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Denglish Pseudo-Anglicisms Posted by on Mar 23, 2015 in Intercultural, Language

Last time I posted about the ever-growing use of Denglish (or Denglisch, depending on whether you’re speaking German or English) on social media & websites. Since that post, by the way, I’ve been keeping an eye out for more Denglish on social media. Here’s an interesting one I saw recently: Danke für’s featuren!Thanks for the feature/for featuring me! Agh!

HimCake. HerCake? #denglish

HimCake. HerCake? #denglish. Him is short for Himbeer (raspberry). Photo by fiverlocker on flickr.com under CC BY-SA 2.0

Angie also left a comment on my last post mentioning a different form of Denglish:

The most striking example of Denglisch I’ve seen is using ‘s (commonly called Saxon-genitive) to indicate possession. Mein Vater’s Katze instead of Die Katze meines Vaters.”

Thanks for the comment, Angie! There seem to be many different types of Denglish, some focusing on grammar and some on language. One type of Denglish is known as a pseudo-anglicism: a fake English word. That is, an English word with a different meaning in German, or a word that looks English but has no meaning in English – but it does in German. Confused? Here are some examples:

Handymobile phone. This is probably the most famous example of Denglish in use! The only thing is that in English, the word handy is an adjective meaning practical or useful. So why Handy? I guess a Handy is quite handy. It could also be because you hold a mobile phone in your Hand.

“Angela Merkel thinks we're at work” flag makes the front page of German tabloid newspaper Bild, #DontTellMerkel

Photo by dullhunk on flickr.com under CC BY 2.0

WellnessLight exercise or relaxing activity designed to improve health and/or reduce stress. As you can tell, this is quite difficult to translate. English also uses the word wellness, and in English it refers to the state of being well. It’s rarely used in English. But in German it’s taken on a whole new meaning, with Wellnesscenters (‘wellness centres’) and Wellnessprogrammen (‘wellness programmes’) everywhere you look. Basically, if you see the word Wellness somewhere, you’re looking at a type of mini-spa.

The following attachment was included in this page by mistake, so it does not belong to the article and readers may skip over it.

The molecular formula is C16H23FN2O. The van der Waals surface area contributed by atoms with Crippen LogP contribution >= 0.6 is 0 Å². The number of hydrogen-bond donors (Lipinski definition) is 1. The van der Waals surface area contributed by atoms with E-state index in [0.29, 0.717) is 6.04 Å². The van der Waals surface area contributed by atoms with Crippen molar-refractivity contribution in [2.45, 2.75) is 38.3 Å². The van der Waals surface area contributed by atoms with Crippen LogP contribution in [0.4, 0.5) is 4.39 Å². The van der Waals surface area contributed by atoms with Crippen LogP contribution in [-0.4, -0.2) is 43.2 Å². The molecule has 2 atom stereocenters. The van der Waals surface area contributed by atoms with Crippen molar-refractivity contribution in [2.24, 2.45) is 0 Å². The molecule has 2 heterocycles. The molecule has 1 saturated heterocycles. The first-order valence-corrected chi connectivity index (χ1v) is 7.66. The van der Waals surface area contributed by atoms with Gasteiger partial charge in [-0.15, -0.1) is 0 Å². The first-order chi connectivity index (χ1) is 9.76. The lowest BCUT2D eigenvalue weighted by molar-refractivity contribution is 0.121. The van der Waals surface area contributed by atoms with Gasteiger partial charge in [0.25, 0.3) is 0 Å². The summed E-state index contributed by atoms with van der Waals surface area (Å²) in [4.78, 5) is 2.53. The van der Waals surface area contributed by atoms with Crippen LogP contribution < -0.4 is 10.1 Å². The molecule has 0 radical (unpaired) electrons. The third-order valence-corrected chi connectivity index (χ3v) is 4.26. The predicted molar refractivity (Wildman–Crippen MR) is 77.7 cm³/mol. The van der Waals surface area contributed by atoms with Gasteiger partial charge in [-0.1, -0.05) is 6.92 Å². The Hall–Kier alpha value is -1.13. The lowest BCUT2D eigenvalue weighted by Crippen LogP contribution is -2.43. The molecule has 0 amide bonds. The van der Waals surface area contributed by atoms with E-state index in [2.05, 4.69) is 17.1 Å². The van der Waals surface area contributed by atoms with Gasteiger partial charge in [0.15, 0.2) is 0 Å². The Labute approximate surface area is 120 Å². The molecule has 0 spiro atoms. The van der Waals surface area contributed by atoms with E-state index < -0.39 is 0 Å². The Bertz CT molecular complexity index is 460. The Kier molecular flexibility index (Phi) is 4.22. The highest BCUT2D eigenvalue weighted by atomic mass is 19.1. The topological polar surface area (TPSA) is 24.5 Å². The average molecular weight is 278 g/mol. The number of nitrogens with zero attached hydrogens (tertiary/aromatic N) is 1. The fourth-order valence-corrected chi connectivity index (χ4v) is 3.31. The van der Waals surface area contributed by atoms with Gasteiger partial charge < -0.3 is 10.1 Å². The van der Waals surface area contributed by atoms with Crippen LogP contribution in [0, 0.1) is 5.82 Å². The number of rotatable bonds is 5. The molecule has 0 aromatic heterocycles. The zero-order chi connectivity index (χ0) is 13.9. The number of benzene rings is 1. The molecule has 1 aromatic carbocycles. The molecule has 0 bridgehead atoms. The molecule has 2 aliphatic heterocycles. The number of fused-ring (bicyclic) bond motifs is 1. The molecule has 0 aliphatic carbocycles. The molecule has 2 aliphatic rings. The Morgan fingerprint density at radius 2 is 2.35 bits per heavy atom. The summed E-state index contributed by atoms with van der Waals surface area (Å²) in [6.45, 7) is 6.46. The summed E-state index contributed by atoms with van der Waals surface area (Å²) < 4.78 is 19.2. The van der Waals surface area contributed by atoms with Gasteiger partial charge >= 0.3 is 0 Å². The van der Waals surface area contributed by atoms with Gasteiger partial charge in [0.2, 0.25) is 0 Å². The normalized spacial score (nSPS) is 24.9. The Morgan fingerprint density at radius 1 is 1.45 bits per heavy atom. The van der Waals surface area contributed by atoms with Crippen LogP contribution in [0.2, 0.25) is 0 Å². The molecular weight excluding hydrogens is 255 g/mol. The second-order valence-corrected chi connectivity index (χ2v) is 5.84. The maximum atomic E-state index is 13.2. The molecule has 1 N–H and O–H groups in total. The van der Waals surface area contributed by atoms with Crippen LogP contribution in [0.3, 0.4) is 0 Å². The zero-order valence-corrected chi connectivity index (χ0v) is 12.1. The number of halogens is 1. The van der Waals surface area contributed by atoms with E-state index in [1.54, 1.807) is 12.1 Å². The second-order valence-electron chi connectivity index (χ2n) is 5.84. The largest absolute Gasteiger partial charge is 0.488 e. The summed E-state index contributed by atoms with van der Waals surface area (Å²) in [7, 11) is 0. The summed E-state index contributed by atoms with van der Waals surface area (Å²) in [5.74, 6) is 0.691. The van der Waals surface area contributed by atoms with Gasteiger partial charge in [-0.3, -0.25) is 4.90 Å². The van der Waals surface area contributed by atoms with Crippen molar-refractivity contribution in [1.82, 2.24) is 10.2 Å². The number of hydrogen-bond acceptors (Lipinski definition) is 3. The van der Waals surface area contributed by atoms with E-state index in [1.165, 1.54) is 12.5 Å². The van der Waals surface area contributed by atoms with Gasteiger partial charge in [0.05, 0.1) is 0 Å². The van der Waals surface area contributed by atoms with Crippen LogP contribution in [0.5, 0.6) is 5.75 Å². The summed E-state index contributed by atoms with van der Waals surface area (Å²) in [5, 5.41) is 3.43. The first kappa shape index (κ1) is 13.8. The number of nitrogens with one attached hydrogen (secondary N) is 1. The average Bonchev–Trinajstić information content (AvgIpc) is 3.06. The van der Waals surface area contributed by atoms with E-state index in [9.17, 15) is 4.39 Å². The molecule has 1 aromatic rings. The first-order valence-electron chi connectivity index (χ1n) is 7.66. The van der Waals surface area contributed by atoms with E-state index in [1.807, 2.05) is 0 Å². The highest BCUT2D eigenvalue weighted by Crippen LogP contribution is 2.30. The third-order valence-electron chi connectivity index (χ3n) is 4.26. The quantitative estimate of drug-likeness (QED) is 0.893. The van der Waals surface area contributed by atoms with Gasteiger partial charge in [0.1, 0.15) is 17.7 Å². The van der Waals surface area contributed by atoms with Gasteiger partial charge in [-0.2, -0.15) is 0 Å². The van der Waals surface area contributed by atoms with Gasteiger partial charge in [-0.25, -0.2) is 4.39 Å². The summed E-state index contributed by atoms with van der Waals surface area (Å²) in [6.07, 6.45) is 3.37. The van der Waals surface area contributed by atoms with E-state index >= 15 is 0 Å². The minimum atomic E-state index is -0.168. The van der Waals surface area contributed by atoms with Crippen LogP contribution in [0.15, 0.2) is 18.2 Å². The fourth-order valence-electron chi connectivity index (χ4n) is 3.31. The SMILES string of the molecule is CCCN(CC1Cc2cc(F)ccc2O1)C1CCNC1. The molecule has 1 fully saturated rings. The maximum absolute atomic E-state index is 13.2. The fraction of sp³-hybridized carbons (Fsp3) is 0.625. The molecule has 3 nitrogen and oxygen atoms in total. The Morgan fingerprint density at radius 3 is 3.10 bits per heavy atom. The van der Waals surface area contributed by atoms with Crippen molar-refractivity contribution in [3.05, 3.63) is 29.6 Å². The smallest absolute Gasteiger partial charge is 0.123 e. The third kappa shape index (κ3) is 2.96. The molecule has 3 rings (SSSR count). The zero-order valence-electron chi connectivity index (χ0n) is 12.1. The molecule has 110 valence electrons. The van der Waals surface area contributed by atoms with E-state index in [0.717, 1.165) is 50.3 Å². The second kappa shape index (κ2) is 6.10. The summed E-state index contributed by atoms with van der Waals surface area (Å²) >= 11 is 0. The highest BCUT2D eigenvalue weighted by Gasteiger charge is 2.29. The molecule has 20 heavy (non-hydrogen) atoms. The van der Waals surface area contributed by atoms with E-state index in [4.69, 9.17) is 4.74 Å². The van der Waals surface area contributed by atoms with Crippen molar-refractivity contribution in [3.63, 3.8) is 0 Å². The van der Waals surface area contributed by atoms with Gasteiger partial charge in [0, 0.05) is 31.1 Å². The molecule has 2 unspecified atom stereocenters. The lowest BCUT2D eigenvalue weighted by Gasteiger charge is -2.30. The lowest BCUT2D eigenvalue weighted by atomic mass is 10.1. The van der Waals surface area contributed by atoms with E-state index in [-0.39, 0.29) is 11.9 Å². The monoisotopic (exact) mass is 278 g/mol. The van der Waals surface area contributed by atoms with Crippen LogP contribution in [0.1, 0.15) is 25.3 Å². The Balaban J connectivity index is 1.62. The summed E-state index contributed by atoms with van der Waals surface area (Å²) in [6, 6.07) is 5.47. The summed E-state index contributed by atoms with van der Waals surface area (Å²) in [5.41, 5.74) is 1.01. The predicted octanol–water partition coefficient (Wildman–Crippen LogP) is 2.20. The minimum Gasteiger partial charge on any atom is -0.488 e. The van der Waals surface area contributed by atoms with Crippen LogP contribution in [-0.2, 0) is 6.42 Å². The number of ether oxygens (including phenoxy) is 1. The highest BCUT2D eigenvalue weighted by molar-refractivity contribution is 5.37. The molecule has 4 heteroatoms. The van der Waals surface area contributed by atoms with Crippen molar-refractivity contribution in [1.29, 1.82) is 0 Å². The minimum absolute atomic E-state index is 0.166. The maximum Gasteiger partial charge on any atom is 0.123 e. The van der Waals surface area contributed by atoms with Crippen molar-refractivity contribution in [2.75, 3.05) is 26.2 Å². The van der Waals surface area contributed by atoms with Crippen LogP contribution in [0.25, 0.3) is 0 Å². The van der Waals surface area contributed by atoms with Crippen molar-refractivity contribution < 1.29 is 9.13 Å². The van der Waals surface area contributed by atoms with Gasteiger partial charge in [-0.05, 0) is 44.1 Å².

Bodybag messenger bag. The English version could also be  ‘cross-body bag’, which might explain the name. This is an unfortunate translation, because a body bag in English refers to the bag you carry a corpse in…

Smoking smoking jacket. For some reason German uses one word, Smoking, to describe this type of jacket – even though the English word smoking (not capitalised) describes puffing on cigarettes.

Showmaster or TalkmasterTV show host/talk show host. Showmaster in English sounds like a very old-fashioned word for a compère at a 1920s cabaret bar. Talkmaster means nothing in English.

Streetworkersocial worker. More specifically, it means a social worker who works in underprivileged neighbourhoods. This is another unfortunate translation, because it is very similar to the English streetwalker, which is another word for a prostitute.

Trainingworking out. In English, saying you’re training implies you’ve got a race coming up, or that you’re engaged in some sort of competitive sport – eg. ‘I’m training for my boxing match’. In German, Training simply refers to any kind of workout. If you go to the gym, you’re doing Training.

CutterFilm editor. Yeah, some Germans’ are lucky enough to call themselves professional Cutters. This word obviously comes from the process of ‘cutting’ bits of film as you edit it. Unfortunately, in English Cutter sounds like the title of a gory horror movie. It might also be confused for pizza cutters and cookie cutters.

German pseudo-anglicisms can be confusing for German learners, so it’s best to familiarise yourself with them so you know what you’re dealing with. 🙂

What is your favourite German pseudo-anglicism? Are there any which really confuse you?

Constanze x

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About the Author: Constanze

Servus! I'm Constanze and I live in the UK. I'm half English and half German, and love writing about German language and culture. I also work as a group fitness instructor.


Comments:

  1. Barbara Wiseman:

    The smoking example brought back memories of a story my father told. He came to Britain in 1939 as part of the Kinder transport. He was in a train and was rather anxious as he was in a ‘smoking’ carriage and thought he may be told off or turned off the train for being under dressed.

    • Constanze:

      @Barbara Wiseman This is a great story, Barbara! It brought a smile to my face! Thank you for sharing. 😀 It just goes to show how confusing Denglish can be!

  2. Larissa:

    Ahaha I love how many of them have unfortunate translations into English! xx

    • Constanze:

      @Larissa I know hahaha xx

  3. Jenny:

    Some of my favorite pseudo anglicisms are the “oldtimer” for a classic car and the “sonnyboy” also sometimes misspelled as “sunnyboy” which have no equivalent translation in English.